Last Friday, I installed Crunchbang. It is a Linux distribution derived from Debian. The purpose of this post is to outline the various steps I followed to get Crunchbang ready for use. I can then refer to this post whenever I'm setting up my system again, or helping someone else set up theirs.

Hardware Configuration

I'll start of with my computer specifications first. This might help people with similar hardware configuration to find a solution to their problems.

Name Configuration
Processor Intel i5-4570 CPU @ 3.20GHz
Motherboard Gigabyte H87M-D3H
Video Card MSI HD 7850 Hawk
Monitor(s) Philips 190VW (1440 X 900) Dell S2240L (1920 x 1080)

System Update

Once Crunchbang is installed and you boot up for the first time a handy script starts up that allows you to update your system and installed software. This script can be invoked later on as well by running cb-welcome command on the terminal.

Installing LAMP and Java

Follow the script and install Java and the LAMP stack. It is also possible to install – Git, SVN and drivers for printer.

Installing AMD Proprietary Driver

After the script has finished, it's time to install the graphics driver.

I followed the manual method outlined in this post on the Crunchbang forums. I tried using smxi to do it for me, but I think it was having trouble disabling the default Radeon drivers. Follow the exact steps, and reboot whenever advised.

Setup dual monitors in AMD CCC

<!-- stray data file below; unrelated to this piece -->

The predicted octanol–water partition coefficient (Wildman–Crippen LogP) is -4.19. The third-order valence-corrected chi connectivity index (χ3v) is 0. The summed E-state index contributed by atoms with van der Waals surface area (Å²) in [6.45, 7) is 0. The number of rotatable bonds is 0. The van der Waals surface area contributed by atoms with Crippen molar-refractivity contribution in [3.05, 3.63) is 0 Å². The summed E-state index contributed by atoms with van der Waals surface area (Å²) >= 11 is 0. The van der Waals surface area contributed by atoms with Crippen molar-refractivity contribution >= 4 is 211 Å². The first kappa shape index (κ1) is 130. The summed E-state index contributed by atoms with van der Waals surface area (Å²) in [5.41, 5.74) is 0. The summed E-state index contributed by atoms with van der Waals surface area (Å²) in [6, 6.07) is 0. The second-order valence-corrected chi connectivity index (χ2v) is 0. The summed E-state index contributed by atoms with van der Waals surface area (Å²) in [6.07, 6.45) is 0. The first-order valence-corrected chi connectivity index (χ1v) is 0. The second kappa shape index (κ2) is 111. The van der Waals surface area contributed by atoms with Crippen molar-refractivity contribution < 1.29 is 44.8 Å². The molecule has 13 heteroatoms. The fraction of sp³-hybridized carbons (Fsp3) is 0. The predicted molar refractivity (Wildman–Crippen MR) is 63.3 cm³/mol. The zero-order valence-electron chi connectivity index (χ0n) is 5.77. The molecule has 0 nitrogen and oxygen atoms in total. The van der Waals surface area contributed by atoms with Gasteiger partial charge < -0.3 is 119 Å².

Okay, so driver installation is over. It's time to set up dual monitors. By default, after you've installed Crunchbang on a system that has dual monitors and an AMD graphics card, the monitors will duplicate each other. Once you've installed the driver you can change that setting. Fire up the AMD Catalyst Control Center by running amdcccle command on the terminal.

Change the mode to extend the display to two monitors rather than duplicate the display -

Multiple Monitors in AMD CCC

Placing monitors in the correct order (left or right of each other) is as simple as dragging them into place. You can also change the resolution from this screen.

Another problem that people with DELL S2240L and AMD cards will have that the display on the monitor won't re-size to fit the entire screen. The fix for that is  available through CCC -

Dell S2240L Overscan Correction

Note that the CCC makes changes to the xorg.conf file in /etc/X11. If you don't want to make these changes everytime you reinstall Crunchbang, just backup that file.

Installing Logitech Wireless Driver